A bad loss for the Big Ten might have been a big win for the Big Ten Network.
The fledgling channel received a priceless advertisement for the entertainment value of the games it televises when Appalachian State shocked No. 5 Michigan during its inaugural weekend.
``It was very exciting,'' said Elizabeth Conlisk, the network's vice president for communications, before quickly adding, ``Certainly disappointing that Michigan lost.''
All that drama wasn't available in the homes of many fans in Big Ten country, though. The network has yet to reach agreements with several major cable providers.
Fans may perceive Saturday's stunner as evidence that they need the network - or that they've been hurt by its creation.
Michigan fans are accustomed to being able to catch their school on TV. The team has had 145 consecutive games televised dating to 1995. Of course, those who saw the upset loss might've wished they hadn't.
For now, the impact of the new network depends on where fans live and what cable or satellite system they subscribe to. And it won't affect the conference's marquee matchups. Those will still air on ABC/ESPN. At least 35 games will be shown on the Big Ten Network this season, compared with up to 41 on ABC/ESPN.
The network's national contract with DirecTV gives some viewers outside the region an opportunity to watch games they didn't have access to before. The network is available in about 17-18 million homes around the country. By comparison, HBO, a premium channel, is in about 30 million households.
Nick Farrell, a Michigan fan in the Bay Area with DirecTV, was pleased that he was able to watch Saturday's game without paying extra money for a college football package, which he had to previously.
For other fans, some games that used to be available on free TV now require a trip to a bar or restaurant.
Last year's matchup between the Wolverines and Central Michigan was aired by ESPN Plus and picked up in the Detroit area by WXYZ. The local ABC affiliate reaches more than 1.9 million households. In the conference's entire eight-state region, the Big Ten Network is available in fewer than 3.5 million homes.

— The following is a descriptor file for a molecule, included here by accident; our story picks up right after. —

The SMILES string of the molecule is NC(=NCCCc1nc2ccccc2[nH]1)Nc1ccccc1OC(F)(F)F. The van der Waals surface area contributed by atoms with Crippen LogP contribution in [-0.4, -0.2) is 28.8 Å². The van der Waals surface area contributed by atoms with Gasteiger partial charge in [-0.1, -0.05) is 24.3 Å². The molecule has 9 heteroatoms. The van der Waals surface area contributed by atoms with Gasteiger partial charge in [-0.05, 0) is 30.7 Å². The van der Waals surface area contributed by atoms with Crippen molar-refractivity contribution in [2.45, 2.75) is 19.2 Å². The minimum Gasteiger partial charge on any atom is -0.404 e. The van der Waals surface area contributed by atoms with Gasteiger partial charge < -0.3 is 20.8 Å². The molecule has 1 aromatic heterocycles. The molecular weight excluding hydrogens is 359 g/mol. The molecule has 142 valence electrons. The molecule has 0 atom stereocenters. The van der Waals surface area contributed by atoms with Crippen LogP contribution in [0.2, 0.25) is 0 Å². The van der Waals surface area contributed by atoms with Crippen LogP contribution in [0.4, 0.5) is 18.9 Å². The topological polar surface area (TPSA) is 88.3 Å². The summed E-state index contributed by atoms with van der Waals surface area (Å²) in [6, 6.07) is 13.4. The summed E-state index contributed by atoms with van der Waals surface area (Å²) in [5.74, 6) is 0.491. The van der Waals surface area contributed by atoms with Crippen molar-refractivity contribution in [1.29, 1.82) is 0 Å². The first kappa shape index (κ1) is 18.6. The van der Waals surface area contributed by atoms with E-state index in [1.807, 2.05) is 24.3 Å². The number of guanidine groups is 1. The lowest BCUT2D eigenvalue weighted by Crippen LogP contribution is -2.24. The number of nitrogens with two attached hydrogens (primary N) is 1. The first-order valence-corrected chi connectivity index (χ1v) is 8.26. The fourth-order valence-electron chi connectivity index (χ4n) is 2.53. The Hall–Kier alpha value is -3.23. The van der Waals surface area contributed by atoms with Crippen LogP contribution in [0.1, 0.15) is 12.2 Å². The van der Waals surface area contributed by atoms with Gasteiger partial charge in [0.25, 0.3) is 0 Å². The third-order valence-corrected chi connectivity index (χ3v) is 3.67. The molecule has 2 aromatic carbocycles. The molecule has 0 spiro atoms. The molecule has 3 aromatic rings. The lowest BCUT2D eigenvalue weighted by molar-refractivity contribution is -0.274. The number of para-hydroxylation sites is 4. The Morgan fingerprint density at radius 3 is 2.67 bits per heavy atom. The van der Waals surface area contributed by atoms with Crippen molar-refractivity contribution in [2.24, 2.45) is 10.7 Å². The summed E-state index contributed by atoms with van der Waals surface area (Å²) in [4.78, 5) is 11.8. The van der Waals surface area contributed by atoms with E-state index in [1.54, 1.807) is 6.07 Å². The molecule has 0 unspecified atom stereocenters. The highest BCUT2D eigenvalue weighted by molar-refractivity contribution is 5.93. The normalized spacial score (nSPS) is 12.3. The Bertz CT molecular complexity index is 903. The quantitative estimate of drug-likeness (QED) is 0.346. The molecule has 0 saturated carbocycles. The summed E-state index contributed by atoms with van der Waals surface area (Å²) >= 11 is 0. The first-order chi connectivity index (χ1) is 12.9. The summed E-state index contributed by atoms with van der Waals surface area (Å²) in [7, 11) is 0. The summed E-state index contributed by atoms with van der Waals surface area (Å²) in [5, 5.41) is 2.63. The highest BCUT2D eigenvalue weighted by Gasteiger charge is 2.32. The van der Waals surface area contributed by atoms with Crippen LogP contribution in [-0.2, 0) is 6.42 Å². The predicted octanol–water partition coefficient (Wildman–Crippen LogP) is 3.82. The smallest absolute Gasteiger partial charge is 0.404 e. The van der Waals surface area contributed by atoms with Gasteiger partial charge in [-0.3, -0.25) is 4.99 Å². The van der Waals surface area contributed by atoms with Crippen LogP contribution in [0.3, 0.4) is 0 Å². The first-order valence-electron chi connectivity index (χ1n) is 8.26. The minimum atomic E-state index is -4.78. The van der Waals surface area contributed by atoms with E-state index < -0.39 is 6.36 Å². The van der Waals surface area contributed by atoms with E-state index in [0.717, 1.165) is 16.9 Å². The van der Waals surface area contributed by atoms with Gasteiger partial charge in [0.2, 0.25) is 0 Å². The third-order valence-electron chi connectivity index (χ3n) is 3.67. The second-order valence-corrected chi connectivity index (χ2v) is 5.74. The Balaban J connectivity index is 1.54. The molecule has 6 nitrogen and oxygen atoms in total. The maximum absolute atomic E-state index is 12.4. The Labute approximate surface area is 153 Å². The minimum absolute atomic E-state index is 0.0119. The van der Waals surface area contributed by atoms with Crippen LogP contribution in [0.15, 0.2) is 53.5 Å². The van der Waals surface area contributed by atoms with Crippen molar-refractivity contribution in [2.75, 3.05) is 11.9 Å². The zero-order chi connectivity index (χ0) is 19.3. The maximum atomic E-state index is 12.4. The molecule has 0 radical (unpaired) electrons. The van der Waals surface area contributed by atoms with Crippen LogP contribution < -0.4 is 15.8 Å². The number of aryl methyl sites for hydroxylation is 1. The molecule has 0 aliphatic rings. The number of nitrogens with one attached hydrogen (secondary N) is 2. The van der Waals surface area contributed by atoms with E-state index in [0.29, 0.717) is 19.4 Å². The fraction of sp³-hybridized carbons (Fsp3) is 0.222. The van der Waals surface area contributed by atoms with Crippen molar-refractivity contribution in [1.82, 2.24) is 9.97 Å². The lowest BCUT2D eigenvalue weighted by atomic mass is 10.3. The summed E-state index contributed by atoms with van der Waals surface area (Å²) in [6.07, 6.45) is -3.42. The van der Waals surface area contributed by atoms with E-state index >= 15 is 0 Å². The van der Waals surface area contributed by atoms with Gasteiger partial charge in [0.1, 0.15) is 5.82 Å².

The WXYZ switchboard was peppered with calls from confused viewers on Saturday, wondering why the game wasn't on.
Mark Anderson, a Michigan alum living in Cincinnati who subscribes to Time Warner cable, had to watch Saturday's game in a bar packed with fans of rival Ohio State. His eyes covered as the Wolverines attempted a winning field goal in the final seconds, he knew his team had lost by the cheers of other patrons.
In Chicago, Mark Papazian, class of 2001, also went to a bar. He has Dish Network and doesn't plan to switch because of the Big Ten. He described the attitude of Michigan fans toward the network as ``fairly negative, but not to the point of outrage.''
To Mark Chen, a 2001 Michigan grad in Dallas, the new network has little effect on his viewing habits. He went to the bar frequented by members of the local branch of the alumni association, just as he did before. Chen, who has cable, would switch to DirecTV if his apartment complex allowed it, but he would do it for better service and value, not because of the Big Ten Network.
Conlisk said the network remains open to negotiating with cable providers. Big Ten officials have said they understand it may take time to make the network available to a larger segment of the country.
Packed bars around Big Ten country Saturday demonstrated the network's broad appeal, Conlisk said, and the Michigan-Appalachian State game refuted criticism that the network's offerings aren't appealing.
``The stunning upset is going to forever be associated with the first national broadcast on the Big Ten Network,'' she said. ``That's huge for us. It just goes to show you can't always predict in June what's going to be a white-knuckle finish in September.''
AP Sports Writer Chris Jenkins contributed to this report.

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